Media Profile: The girl from Mercury - Fiona Alexander, editor, Sunday Mercury

If you want to get an idea about someone you’ve never met before, you could do a lot worse than bring up sports and see how they react.

If you want to get an idea about someone you’ve never met before,

you could do a lot worse than bring up sports and see how they

react.



It can tell you a lot about a person. Psychologists claim that anyone

who dislikes organised games is likely to be a bad team player in their

working lives as well. Fortunately, the reverse is also true. Take Fiona

Alexander, for instance. The new editor of the country’s largest

regional Sunday newspaper, the Birmingham-based Sunday Mercury, seems to

drip sporting metaphors as though she’s just bathed in a tank of them.

If she’s not talking about team work, you get the feeling that she just

isn’t quite happy.



This, it has to be said, is probably par for the course for a

netball-playing wing defence who played as a ringer for the British Rail

team in Peterborough and is still looking for a proper team to join in

Birmingham.



It’s also the kind of thing you’d expect from someone who worked on the

Emap-owned football title Match for four years. It’s even the kind of

thing you’d expect from an Arsenal fan, although only just.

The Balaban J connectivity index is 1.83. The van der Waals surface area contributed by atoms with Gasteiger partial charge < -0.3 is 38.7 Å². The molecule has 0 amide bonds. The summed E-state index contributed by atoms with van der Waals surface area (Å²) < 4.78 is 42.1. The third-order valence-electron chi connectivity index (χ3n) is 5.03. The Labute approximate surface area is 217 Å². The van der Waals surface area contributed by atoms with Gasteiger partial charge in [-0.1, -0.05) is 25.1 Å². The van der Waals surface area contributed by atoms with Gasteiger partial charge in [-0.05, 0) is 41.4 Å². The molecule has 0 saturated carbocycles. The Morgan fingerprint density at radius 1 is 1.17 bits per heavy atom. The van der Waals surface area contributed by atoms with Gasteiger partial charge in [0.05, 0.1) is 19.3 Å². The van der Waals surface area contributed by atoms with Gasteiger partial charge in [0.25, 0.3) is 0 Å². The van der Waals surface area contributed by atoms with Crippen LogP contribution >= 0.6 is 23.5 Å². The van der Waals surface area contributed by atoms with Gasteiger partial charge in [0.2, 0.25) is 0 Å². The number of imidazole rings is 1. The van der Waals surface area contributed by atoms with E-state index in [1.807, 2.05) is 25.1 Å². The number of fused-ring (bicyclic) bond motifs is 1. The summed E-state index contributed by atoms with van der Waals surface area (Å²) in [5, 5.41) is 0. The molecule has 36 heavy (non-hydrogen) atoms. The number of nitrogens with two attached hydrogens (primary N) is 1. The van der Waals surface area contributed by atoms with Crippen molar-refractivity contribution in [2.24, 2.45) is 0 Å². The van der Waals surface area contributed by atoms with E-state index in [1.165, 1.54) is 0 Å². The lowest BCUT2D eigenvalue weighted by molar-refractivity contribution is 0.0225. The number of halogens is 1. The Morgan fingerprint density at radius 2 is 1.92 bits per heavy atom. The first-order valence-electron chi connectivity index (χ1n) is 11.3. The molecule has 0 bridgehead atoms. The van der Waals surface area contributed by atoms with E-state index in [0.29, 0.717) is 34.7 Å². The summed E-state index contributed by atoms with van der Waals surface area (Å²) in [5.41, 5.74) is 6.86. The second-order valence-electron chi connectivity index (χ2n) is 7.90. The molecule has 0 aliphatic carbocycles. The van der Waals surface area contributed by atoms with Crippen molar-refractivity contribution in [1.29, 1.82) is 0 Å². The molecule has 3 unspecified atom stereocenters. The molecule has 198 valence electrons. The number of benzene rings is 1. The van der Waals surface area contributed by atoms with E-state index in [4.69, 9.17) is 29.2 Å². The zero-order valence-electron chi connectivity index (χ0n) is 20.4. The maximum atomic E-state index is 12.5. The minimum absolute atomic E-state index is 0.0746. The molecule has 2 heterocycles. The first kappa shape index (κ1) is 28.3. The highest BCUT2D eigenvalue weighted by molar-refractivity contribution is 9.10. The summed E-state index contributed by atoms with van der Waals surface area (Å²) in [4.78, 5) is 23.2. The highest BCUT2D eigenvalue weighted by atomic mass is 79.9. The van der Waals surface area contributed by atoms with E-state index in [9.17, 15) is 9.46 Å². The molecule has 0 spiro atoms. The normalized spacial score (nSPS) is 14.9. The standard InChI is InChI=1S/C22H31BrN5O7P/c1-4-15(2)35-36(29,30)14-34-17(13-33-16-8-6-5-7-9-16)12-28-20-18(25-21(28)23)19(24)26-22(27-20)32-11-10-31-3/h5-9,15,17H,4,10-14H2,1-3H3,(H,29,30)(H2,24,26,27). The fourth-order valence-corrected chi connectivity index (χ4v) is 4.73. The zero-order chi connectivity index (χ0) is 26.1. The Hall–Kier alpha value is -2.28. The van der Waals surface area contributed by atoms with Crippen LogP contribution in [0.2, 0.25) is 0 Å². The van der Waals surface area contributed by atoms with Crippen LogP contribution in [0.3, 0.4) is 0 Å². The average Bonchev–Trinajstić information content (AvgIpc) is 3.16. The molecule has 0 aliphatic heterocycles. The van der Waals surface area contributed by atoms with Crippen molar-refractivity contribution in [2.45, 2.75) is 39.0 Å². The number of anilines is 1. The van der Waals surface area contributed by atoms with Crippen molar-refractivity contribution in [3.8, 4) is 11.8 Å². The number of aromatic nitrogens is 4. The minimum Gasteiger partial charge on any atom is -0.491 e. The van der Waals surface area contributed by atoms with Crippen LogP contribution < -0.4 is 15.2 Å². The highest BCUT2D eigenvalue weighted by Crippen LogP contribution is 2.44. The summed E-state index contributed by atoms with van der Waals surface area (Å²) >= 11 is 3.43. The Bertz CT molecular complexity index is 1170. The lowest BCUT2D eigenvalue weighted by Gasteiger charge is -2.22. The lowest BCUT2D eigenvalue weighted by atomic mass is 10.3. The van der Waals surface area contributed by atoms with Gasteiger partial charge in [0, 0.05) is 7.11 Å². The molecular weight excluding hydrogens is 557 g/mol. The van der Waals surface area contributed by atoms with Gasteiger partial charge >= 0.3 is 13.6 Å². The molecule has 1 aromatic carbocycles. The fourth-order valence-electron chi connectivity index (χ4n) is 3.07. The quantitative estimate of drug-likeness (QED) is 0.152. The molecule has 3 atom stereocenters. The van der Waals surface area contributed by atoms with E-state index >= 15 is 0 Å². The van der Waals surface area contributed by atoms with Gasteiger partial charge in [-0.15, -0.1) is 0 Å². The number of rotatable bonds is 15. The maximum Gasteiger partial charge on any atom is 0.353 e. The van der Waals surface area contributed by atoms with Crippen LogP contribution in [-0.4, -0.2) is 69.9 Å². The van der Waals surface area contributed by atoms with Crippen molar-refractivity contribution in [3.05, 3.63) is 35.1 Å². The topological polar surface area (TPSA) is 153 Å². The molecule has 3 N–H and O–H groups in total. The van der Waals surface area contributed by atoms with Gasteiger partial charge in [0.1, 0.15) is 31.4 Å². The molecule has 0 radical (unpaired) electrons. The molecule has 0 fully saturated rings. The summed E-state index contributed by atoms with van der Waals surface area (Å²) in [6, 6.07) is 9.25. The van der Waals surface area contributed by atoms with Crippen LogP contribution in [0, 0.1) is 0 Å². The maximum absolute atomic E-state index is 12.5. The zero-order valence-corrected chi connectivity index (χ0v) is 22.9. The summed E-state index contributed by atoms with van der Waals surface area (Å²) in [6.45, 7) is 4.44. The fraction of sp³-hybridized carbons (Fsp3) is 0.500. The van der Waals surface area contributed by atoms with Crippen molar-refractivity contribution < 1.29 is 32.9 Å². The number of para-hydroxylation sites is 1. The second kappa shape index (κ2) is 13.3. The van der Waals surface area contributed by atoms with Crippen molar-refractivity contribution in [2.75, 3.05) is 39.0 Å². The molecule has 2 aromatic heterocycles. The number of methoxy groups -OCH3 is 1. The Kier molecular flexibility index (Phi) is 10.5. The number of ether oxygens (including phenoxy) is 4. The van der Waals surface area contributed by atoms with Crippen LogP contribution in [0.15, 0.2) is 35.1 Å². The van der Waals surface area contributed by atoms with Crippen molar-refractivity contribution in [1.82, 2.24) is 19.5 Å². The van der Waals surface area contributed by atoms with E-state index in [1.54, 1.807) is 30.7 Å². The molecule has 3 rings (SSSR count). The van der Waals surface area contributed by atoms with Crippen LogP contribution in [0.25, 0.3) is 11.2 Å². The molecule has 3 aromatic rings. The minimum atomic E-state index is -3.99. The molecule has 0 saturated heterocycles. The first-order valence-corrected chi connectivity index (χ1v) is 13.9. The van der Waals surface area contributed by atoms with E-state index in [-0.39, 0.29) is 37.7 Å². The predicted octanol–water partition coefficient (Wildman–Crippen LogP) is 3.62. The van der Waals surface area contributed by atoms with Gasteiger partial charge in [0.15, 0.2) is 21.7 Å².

In fact, Alexander’s love of sport is so great that it has been a factor

in almost every job she has held since leaving Match. She went to the

Leicester Herald because she wanted an editorship. Once there, she had

to turn the paper around and found sports coverage to be a powerful

weapon.



’We had a great team of young journalists and we managed to bring the

paper up from a third in the market free-sheet to the second paper in

the market,’ she says. ’And we won a number of awards for the

supplements we produced for the local teams as well as other areas.’



Now she’s at the helm of the Sunday Mercury and the paper is trying to

move down an age bracket. The paper’s readers are mainly over 55 and

Alexander hopes to bring the average down to the mid-40s. Alexander has

been working on this problem almost since she joined the paper last year

and has some clear ideas about its relaunch.



’I’d like to reach a lot of parents with kids at secondary school,’ she

says. ’That’ll help dispel the myth that the Mercury is the kind of

paper people’s grandparents buy.’



To that end, she’s bringing to the forefront coverage of health and

education issues as well as covering topics of importance to both

groups, such as drugs. ’Kids and parents both need to know about drugs,

but they need to know about it in different ways,’ she explains. ’We

plan to have people who cover the relevant patches in a little more

detail than is usual in some papers.’



She plans a redesign to tighten up the paper and she hopes to bring in a

glossy magazine when the printing logistics make it possible. In the

meantime, she’s confident about the relaunch for one clear reason: ’I’ve

got a great team working with me,’ she says. ’I wouldn’t want to be one

of those editors that disappears upstairs, you leave your team

behind.’



HIGHLIGHTS

1989

Sub-editor, Match

1992

Assitant editor, Match

1995

Editor, Leicester Herald and Post

1996

Assistant editor, features, Sunday Mercury

1997

Editor, Sunday Mercury



Have you registered with us yet?

Register now to enjoy more articles and free email bulletins

Register
Already registered?
Sign in

Would you like to post a comment?

Please Sign in or register.